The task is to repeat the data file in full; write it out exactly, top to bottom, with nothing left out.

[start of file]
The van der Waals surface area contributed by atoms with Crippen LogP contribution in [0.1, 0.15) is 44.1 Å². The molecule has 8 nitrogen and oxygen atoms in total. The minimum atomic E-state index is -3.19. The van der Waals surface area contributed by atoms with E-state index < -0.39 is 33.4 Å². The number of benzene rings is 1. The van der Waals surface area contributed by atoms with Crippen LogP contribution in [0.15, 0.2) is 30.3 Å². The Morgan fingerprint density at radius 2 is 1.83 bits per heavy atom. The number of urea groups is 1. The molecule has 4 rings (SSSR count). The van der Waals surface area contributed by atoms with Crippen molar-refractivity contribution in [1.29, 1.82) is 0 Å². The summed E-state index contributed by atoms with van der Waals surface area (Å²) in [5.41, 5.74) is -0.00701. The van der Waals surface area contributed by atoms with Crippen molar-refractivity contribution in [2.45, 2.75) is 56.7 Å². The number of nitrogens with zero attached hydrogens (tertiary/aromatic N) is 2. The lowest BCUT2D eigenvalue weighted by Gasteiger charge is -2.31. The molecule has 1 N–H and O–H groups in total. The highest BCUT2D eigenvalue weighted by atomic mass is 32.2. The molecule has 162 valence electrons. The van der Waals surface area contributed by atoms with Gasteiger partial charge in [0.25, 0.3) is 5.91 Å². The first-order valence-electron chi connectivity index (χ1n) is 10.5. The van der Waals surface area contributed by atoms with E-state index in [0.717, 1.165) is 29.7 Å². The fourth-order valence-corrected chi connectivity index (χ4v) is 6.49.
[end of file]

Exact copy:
The van der Waals surface area contributed by atoms with Crippen LogP contribution in [0.1, 0.15) is 44.1 Å². The molecule has 8 nitrogen and oxygen atoms in total. The minimum atomic E-state index is -3.19. The van der Waals surface area contributed by atoms with E-state index < -0.39 is 33.4 Å². The number of benzene rings is 1. The van der Waals surface area contributed by atoms with Crippen LogP contribution in [0.15, 0.2) is 30.3 Å². The Morgan fingerprint density at radius 2 is 1.83 bits per heavy atom. The number of urea groups is 1. The molecule has 4 rings (SSSR count). The van der Waals surface area contributed by atoms with Crippen molar-refractivity contribution in [1.29, 1.82) is 0 Å². The summed E-state index contributed by atoms with van der Waals surface area (Å²) in [5.41, 5.74) is -0.00701. The van der Waals surface area contributed by atoms with Crippen molar-refractivity contribution in [2.45, 2.75) is 56.7 Å². The number of nitrogens with zero attached hydrogens (tertiary/aromatic N) is 2. The lowest BCUT2D eigenvalue weighted by Gasteiger charge is -2.31. The molecule has 1 N–H and O–H groups in total. The highest BCUT2D eigenvalue weighted by atomic mass is 32.2. The molecule has 162 valence electrons. The van der Waals surface area contributed by atoms with Gasteiger partial charge in [0.25, 0.3) is 5.91 Å². The first-order valence-electron chi connectivity index (χ1n) is 10.5. The van der Waals surface area contributed by atoms with E-state index in [0.717, 1.165) is 29.7 Å². The fourth-order valence-corrected chi connectivity index (χ4v) is 6.49.